My snow blower broke a few weeks ago. Diagnosing the problem was simple. The wooden hammer handle my son left in the driveway the evening before it snowed was discreetly buried in my path, and as I chugged along I heard a mighty clunk followed by a stoppage of blowing snow. It wasn’t until I steered the blower into the porch light that I found a new appreciation for snow blowers that don’t have a hammer handle stuck in their auger.
What I failed to do that night was test out the blower after removing the handle, probably because I was finished blowing and they design those things so it’s very difficult to peer into their mouths and engage the auger at the same time. I wonder why that is? You have to kind balance on one foot while using the other foot to press the lever, all the while hanging onto the blower and leaning over the front of it to see what’s happening…or not happening. There must be an easier way.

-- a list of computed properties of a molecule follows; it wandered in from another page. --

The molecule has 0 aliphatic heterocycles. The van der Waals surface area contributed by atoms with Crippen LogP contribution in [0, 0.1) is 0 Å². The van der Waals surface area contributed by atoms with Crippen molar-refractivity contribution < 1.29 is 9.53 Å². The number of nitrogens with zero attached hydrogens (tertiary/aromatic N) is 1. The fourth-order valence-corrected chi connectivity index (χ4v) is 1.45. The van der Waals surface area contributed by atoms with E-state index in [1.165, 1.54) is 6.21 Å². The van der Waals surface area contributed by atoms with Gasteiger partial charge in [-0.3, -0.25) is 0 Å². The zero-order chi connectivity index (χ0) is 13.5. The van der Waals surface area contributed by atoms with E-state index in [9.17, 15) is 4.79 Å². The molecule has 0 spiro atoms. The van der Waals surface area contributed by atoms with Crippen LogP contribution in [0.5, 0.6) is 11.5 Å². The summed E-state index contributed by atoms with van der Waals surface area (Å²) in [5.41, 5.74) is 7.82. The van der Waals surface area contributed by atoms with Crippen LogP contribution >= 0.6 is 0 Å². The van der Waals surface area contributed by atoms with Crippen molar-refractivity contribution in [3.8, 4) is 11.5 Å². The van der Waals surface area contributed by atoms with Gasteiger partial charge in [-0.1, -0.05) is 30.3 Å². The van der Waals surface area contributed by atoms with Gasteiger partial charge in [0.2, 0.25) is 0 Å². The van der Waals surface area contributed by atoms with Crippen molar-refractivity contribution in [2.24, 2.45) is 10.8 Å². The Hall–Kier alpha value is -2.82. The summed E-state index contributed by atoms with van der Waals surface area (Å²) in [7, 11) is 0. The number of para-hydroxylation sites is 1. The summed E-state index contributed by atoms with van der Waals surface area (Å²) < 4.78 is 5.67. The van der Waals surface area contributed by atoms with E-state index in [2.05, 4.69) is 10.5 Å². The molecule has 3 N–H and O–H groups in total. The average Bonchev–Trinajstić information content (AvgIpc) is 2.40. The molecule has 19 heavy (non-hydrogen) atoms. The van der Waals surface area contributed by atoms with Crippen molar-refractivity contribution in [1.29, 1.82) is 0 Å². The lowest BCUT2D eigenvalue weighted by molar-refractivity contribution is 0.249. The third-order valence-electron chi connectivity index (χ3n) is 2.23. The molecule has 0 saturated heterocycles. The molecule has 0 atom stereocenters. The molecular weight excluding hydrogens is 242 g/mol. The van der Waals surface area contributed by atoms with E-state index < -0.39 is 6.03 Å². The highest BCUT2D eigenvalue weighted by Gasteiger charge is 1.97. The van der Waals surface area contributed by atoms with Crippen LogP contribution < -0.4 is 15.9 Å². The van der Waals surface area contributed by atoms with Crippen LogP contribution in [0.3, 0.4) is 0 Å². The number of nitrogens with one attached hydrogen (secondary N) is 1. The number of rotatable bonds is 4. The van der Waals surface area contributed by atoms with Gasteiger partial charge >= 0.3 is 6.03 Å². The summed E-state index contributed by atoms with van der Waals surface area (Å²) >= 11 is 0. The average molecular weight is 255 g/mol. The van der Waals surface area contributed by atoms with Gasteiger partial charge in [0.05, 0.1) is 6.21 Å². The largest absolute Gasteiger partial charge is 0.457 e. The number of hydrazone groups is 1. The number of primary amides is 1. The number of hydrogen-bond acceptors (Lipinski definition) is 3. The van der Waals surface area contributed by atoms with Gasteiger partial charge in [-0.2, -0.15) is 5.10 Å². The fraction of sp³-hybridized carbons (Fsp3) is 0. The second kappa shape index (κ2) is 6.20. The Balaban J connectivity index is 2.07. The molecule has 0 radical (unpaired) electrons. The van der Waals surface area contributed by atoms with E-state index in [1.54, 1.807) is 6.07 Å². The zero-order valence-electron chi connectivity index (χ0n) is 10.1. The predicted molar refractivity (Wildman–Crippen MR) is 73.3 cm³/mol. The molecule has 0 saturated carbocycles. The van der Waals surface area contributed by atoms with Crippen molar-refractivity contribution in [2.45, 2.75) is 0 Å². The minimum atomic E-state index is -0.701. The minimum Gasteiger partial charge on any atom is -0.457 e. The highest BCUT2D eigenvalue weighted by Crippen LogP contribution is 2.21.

So, I’m down a few shear pins, or three. I’d have known this before last night had it snowed at least once in the past three weeks. Hindsight is 20/20, as they say. That bring backs fond memories of that time I anchored a spike horn last fall thanks to hindsight. Those were better times, back before my snow blower was converted into a plow by a careless six year old boy. That boy and I were perched high in a ladder stand and the young buck had become alerted to our presence immediately after I made a noise that alerted him to our presence. I launched an arrow at him only to see him drop at the sound of the release and watch my arrow sail just over his back. I should have been able to predict that reaction since he was so alert, but that’s hindsight for you.